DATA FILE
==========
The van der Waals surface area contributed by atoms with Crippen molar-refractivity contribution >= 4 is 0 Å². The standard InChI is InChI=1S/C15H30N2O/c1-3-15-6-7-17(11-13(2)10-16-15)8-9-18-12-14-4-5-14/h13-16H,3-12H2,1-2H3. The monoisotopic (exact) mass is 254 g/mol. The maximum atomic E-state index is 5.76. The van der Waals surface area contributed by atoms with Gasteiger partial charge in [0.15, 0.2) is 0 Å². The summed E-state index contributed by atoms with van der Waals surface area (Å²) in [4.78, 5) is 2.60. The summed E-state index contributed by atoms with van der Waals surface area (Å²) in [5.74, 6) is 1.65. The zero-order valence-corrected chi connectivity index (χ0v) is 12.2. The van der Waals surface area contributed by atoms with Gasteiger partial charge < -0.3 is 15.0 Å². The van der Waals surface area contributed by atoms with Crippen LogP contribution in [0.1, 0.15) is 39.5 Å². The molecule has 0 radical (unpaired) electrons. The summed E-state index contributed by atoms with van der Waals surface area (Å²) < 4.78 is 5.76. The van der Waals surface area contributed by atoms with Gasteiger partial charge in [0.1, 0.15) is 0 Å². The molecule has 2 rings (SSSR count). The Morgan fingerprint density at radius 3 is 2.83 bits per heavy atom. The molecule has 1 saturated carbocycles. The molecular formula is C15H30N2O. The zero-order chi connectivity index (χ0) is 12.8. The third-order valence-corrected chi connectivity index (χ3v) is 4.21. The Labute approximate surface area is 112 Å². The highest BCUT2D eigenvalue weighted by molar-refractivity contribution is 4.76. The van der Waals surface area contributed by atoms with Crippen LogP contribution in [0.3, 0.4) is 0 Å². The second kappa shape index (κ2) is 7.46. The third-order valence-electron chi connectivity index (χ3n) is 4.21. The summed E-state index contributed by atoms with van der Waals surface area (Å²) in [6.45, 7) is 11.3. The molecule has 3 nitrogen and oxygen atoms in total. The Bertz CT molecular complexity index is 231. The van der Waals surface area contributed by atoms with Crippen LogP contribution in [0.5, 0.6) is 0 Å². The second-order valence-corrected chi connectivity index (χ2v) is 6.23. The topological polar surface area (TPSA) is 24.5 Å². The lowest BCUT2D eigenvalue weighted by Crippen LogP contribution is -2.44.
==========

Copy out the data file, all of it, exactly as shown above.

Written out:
The van der Waals surface area contributed by atoms with Crippen molar-refractivity contribution >= 4 is 0 Å². The standard InChI is InChI=1S/C15H30N2O/c1-3-15-6-7-17(11-13(2)10-16-15)8-9-18-12-14-4-5-14/h13-16H,3-12H2,1-2H3. The monoisotopic (exact) mass is 254 g/mol. The maximum atomic E-state index is 5.76. The van der Waals surface area contributed by atoms with Gasteiger partial charge in [0.15, 0.2) is 0 Å². The summed E-state index contributed by atoms with van der Waals surface area (Å²) in [4.78, 5) is 2.60. The summed E-state index contributed by atoms with van der Waals surface area (Å²) in [5.74, 6) is 1.65. The zero-order valence-corrected chi connectivity index (χ0v) is 12.2. The van der Waals surface area contributed by atoms with Gasteiger partial charge < -0.3 is 15.0 Å². The van der Waals surface area contributed by atoms with Crippen LogP contribution in [0.1, 0.15) is 39.5 Å². The molecule has 0 radical (unpaired) electrons. The summed E-state index contributed by atoms with van der Waals surface area (Å²) < 4.78 is 5.76. The van der Waals surface area contributed by atoms with Gasteiger partial charge in [0.1, 0.15) is 0 Å². The molecule has 2 rings (SSSR count). The Morgan fingerprint density at radius 3 is 2.83 bits per heavy atom. The molecule has 1 saturated carbocycles. The molecular formula is C15H30N2O. The zero-order chi connectivity index (χ0) is 12.8. The third-order valence-corrected chi connectivity index (χ3v) is 4.21. The Labute approximate surface area is 112 Å². The highest BCUT2D eigenvalue weighted by molar-refractivity contribution is 4.76. The van der Waals surface area contributed by atoms with Crippen LogP contribution in [0.3, 0.4) is 0 Å². The second kappa shape index (κ2) is 7.46. The third-order valence-electron chi connectivity index (χ3n) is 4.21. The summed E-state index contributed by atoms with van der Waals surface area (Å²) in [6.45, 7) is 11.3. The molecule has 3 nitrogen and oxygen atoms in total. The Bertz CT molecular complexity index is 231. The van der Waals surface area contributed by atoms with Crippen LogP contribution in [0.5, 0.6) is 0 Å². The second-order valence-corrected chi connectivity index (χ2v) is 6.23. The topological polar surface area (TPSA) is 24.5 Å². The lowest BCUT2D eigenvalue weighted by Crippen LogP contribution is -2.44.